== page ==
Feb. 15, 2018
Statement regarding postponement of Krzysztof Wodiczko’s projection on exterior of Hirshhorn
Out of respect for the victims and families of Wednesday’s shooting in Florida, the Hirshhorn Museum and Sculpture Garden and artist Krzysztof Wodiczko have postponed his projection on the exterior of the building, to be presented at a later date within the run of the exhibition Brand New: Art and Commodity in the 1980s. The museum staff grieves alongside the rest of the country during this time of tragedy.
“Now is a time for mourning and reflection, and out of sensitivity to our community in D.C. and beyond, the Hirshhorn, Smithsonian leadership and artist Krzysztof Wodiczko have made the decision to postpone the artist’s projection, Hirshhorn Museum, Washington, D.C.” said Hirshhorn Director Melissa Chiu. “We remain committed to exhibiting this important work, which is still relevant today—30 years following its original showing. We look forward to restaging the work in its original format at a later date.”
The decision to postpone was reached in close collaboration with the artist. “To me, the silence feels most respectful. In this case, not showing the projection shows respect and sensitivity to the people who suffer from this great tragedy,” Wodiczko said.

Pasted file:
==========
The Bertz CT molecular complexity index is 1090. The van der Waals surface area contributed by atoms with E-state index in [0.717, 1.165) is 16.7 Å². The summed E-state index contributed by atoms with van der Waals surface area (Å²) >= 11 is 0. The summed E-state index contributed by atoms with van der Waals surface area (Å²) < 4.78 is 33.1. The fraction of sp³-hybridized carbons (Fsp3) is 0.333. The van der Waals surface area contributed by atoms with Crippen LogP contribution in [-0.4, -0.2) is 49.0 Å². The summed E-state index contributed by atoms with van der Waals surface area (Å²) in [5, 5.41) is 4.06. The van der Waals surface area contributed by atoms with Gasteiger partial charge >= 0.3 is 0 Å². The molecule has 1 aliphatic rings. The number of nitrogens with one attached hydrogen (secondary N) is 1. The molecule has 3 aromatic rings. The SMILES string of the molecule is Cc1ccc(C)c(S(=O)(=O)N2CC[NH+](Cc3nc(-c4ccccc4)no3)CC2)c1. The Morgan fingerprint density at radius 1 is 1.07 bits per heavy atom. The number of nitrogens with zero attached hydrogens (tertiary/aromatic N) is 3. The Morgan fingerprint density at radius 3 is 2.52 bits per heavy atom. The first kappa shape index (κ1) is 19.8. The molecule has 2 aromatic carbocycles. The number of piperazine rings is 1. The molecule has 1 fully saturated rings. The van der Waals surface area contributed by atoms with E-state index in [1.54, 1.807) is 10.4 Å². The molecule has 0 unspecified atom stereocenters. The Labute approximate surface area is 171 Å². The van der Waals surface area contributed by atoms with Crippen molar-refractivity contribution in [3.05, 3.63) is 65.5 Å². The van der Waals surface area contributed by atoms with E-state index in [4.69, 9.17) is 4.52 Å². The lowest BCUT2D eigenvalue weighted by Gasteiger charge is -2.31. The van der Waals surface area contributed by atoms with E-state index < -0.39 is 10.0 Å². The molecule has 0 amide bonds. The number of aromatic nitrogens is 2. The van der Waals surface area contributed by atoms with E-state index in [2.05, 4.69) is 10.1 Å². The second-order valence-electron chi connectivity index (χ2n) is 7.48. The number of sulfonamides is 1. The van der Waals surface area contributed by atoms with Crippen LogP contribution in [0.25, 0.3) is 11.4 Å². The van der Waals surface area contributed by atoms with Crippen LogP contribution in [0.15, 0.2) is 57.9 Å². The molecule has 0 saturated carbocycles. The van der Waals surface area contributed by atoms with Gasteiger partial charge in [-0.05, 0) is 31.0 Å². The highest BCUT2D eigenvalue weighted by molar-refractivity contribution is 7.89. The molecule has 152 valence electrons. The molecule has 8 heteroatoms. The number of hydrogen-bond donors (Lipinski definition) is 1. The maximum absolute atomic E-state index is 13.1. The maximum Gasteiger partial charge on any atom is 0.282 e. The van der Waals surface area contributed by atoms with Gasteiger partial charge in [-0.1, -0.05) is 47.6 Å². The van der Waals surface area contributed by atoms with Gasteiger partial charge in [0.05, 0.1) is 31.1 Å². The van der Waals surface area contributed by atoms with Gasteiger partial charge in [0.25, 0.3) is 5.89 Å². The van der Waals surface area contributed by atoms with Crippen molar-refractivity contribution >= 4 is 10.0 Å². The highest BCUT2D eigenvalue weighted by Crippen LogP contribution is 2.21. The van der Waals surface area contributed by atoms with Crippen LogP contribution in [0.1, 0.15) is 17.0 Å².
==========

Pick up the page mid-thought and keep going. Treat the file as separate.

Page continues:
Starting Feb. 15, footage of the projection will be on view in the Museum’s lobby as part of the exhibition Brand New: Art and Commodity in the 1980s, joining Wodiczko’s interventionist sculpture Homeless Vehicle from the same period.
The projection was initially planned for the evenings of Feb. 13,14 and 15, in conjunction with the opening of Brand New. It was projected Feb. 13, and a future date for additional evenings will be announced shortly. Brand New closes May 13.
About the Hirshhorn
The Hirshhorn Museum and Sculpture Garden is the national museum of modern and contemporary art and a leading voice for 21st-century art and culture. Part of the Smithsonian, the Hirshhorn is located prominently on the National Mall in Washington, D.C. With nearly 12,000 paintings, sculptures, photographs, mixed-media installations, works on paper and new media works, its holdings encompass one of the most important collections of postwar American and European art in the world. The Hirshhorn presents diverse exhibitions and offers an array of public programs on the art of our time––free to all, 364 days a year. For more information, visit hirshhorn.si.edu.
Image: (Left) Krzysztof Wodiczko, Hirshhorn Museum, Washington, DC, 1988. Public projection at the Hirshhorn Museum, Washington, DC, October 25-27, 1988. Courtesy the artist and Galerie Lelong, New York. (Right) Krzysztof Wodiczko, Hirshhorn Museum, Washington, DC, 1988. Public projection at the Hirshhorn Museum, Washington, DC, February 13, 2018. Courtesy the artist and Galerie Lelong, New York. Photo: Joshua Jest